(For this record, since some of this does involve genetically modified foods, I feel I would tentatively support GMO. Targeting a single gene to make a crop pesticide resistant wouldn’t have an effect on the human body when consumed. On the ecosystem? That’s another issue, hence my apprehension…)

But there are other types of processing as well. The kind that turns metals,  non-table salts, and sulfites into food. I learned how Burger King makes their onion rings during my trip. To summarize the process, BK onion rings are big collections of tiny bits of onion smushed together with starches and sugars.  Then an alginate salt (sodium alginate in this case) is added to turn this into a goopy gel. The gel is thrown into calcium chloride to make it a ring shape paste thing. Then they batter and deep fry that ring.

Why go through this lengthy process where each additional chemical, including the calcium chloride at the end, would add calories, fat, salt, and other bad things? Why do that for any product? The reason: us, the consumers.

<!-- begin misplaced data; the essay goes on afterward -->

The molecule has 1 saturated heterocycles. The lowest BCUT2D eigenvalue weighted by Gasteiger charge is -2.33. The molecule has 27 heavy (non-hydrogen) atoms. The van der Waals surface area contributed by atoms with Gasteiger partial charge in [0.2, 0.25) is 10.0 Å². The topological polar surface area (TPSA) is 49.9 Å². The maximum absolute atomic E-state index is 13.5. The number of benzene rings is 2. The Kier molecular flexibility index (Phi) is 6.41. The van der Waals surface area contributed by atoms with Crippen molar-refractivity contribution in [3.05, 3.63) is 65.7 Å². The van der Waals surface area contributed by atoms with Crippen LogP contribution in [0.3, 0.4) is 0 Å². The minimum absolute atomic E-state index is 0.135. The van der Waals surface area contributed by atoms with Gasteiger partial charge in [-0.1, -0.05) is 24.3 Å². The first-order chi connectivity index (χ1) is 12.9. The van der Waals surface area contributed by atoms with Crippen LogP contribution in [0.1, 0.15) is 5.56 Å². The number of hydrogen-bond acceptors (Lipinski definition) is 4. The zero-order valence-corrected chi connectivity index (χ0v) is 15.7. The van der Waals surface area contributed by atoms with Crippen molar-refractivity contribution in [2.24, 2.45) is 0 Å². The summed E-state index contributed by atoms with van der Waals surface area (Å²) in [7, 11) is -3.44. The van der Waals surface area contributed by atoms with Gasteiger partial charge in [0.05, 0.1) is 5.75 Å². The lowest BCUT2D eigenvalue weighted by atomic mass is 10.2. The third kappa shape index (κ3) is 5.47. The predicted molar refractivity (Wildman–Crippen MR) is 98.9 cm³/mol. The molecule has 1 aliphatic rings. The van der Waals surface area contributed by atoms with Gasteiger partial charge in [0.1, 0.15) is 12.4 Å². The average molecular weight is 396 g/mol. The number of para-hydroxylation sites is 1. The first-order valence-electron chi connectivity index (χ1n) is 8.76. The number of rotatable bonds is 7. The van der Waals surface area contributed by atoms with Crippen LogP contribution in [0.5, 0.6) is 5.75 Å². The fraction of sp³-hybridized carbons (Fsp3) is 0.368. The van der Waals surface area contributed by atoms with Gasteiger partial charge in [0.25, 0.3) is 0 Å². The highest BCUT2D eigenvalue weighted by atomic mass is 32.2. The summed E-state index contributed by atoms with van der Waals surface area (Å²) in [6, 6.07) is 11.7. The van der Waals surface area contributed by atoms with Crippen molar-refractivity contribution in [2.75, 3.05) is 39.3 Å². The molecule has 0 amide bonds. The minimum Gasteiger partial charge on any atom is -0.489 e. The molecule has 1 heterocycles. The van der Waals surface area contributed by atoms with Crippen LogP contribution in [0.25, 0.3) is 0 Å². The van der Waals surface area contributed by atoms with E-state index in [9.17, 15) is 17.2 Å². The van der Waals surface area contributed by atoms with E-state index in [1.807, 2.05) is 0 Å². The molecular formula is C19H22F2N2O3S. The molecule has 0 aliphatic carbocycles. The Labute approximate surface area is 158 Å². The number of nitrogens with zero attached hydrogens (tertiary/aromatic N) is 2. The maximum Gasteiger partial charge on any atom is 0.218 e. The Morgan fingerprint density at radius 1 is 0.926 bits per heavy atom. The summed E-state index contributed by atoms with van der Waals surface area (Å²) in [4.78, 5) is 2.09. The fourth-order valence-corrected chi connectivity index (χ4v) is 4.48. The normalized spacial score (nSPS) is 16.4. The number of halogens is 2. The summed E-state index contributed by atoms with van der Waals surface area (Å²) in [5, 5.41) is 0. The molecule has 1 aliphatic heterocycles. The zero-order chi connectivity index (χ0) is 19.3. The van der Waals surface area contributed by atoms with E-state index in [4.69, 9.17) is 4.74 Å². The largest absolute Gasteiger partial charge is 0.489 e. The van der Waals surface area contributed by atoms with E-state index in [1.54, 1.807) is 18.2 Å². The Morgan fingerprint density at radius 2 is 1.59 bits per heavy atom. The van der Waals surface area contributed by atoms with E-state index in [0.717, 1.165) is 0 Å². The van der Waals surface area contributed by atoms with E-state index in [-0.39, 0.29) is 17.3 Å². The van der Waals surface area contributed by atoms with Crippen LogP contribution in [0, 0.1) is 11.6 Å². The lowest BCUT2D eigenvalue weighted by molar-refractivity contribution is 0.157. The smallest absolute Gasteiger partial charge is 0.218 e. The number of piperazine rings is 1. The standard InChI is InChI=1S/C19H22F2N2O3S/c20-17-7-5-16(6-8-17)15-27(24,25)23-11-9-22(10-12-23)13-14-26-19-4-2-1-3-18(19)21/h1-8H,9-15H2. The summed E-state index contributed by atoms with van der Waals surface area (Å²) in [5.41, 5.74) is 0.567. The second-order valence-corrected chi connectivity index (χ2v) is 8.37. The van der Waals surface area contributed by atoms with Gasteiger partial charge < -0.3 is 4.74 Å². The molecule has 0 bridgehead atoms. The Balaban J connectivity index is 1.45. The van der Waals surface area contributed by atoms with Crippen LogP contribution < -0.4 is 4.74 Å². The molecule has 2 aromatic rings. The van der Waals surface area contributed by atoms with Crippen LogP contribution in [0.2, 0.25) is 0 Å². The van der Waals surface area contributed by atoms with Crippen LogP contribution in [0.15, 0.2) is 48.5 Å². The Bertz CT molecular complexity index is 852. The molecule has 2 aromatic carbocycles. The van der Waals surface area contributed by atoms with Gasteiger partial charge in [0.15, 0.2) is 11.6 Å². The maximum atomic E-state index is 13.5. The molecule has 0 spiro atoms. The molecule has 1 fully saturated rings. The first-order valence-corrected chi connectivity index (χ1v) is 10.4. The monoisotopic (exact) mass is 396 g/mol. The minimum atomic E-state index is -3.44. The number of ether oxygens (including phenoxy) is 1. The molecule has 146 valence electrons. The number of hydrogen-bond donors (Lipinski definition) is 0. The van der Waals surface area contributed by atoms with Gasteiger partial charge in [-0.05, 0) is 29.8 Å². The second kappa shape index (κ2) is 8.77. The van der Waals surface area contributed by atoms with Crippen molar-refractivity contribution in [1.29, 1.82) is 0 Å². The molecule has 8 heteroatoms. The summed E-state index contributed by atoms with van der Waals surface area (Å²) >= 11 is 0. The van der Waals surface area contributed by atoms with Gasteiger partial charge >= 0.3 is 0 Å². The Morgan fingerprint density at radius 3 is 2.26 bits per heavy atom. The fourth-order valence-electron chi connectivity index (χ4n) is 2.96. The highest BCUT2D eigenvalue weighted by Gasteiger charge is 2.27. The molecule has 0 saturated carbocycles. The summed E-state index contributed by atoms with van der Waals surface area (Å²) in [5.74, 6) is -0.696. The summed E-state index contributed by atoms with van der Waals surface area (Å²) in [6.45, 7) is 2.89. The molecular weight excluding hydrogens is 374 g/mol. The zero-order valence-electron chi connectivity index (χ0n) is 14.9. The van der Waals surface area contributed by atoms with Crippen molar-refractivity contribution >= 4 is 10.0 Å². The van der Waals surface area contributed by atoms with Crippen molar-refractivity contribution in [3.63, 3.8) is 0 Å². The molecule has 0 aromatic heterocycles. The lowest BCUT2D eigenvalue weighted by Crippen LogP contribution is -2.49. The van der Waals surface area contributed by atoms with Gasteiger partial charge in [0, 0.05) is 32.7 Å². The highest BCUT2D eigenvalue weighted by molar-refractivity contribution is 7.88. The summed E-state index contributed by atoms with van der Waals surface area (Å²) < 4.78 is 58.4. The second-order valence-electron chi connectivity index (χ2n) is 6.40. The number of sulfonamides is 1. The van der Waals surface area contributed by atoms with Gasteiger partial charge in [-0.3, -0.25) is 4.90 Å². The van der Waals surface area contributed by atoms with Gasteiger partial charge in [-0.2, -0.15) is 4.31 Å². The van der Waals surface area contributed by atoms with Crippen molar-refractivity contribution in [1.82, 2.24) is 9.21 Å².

According to their polls and focus groups (which we participate in) consumers want consistency, flavor, texture, all the things that tend to immediately deteriorate shortly after processing. Hence preservatives (the non-natural ones) and packaging and food science. Real onion rings fall apart, and can be hard to eat while driving. Solution: algae chloride rings. If an orange has a bruise in the supermarket, or if an onion has a brown spot, it is probably still safe to eat. But would you? Would you use that in a recipe to give to other people? Would the thought of that scare you? It scares most people, especially in America, and food scientists know this. Hence the effort spent making sure every banana, every cracker, and every chocolate tastes and looks and feels exactly the same.

In Europe that’s not the case (so I’m told by those who live there). Trips to stores have to happen several times a week, since food goes bad so quickly over there, even if refrigerated. That kind of lifestyle is more active and supported than the current American lifestyle. I know I only go to the grocery store for major restock of the fridge once a month, with supplementary trips in between for bread or milk.